Combined X-ray Spectroscopy Techniques Enable Sub-Nanometer Study of Heterogeneous Interfaces

By utilizing X-ray standing waves to excite photoelectrons, SWAPPS delivers vital information about all the chemical elements at the heterogeneous interfaces found in batteries, fuel cells and other devices.

Researchers at Lawrence Berkeley National Laboratory (Berkeley Lab) have combined the standing-wave photoelectron spectroscopy (SWPS) technique with the high ambient pressure photoelectron spectroscopy (APPS) technique to create standing wave ambient pressure photoelectron spectroscopy (SWAPPS) - a new technique for studying chemical elements at heterogeneous interfaces.

The SWAPPS technique provides sub-nanometer resolution of chemical elements at heterogeneous interfaces under realistic pressure conditions. This new technique includes the advantages offered by X-ray photoelectron spectroscopy without the need for an ultra-high vacuum, which allows it to be used for measuring interfaces between solids and volatile liquids.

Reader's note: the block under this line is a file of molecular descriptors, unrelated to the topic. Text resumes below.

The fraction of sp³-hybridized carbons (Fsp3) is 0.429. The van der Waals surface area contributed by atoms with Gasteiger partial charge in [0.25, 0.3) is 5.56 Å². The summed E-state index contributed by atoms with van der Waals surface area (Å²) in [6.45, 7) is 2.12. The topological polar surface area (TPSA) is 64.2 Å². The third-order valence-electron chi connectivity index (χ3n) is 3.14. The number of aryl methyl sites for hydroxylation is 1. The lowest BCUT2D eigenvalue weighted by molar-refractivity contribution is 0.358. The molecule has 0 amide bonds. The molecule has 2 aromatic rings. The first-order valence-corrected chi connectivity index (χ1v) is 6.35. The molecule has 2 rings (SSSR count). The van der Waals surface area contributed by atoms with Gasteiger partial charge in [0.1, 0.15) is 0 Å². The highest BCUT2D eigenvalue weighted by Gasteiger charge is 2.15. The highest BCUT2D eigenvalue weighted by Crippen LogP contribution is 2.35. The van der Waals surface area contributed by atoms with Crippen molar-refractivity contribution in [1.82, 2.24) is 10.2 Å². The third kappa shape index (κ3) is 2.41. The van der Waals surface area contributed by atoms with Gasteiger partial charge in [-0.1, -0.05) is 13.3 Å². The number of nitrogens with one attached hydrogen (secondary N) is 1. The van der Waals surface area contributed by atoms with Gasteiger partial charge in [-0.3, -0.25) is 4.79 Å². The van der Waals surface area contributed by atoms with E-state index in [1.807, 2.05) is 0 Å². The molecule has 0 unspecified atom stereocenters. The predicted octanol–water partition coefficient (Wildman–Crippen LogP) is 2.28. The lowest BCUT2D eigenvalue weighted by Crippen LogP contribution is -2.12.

X-rays are good at probing chemical processes. The SWPS technique enables selective study of buried interfaces using hard or soft X-rays. The APPS technique enables use of X-ray photoelectron spectroscopy under conditions similar to those in practical environments.

Heterogeneous processes occur widely at interfaces between solids, liquids and gases and their quantitative study is difficult. The researchers used SWAPPS to study a system where a nanometer-thick layer of aqueous electrolyte of cesium hydroxide and sodium hydroxide was grown on a solid hematite.

They observed that most cesium ions were not in contact directly with the solid/liquid interface, while the sodium ions were located nearer to the interface of the iron oxide/solution. A hydrophobic carbon species and a hydrophilic carbonate species were discovered.

Customization of the X-ray wave field by the researchers into a standing wave helped achieve more depth sensitivity in the spectroscopy technique. The researchers added that in the future, time-resolved SWAPPS studies employing free-electron laser sources, would allow femtosecond time scale analysis of the processes that occur at the interfaces.

The new SWAPPS technique has been published in Nature Communications.

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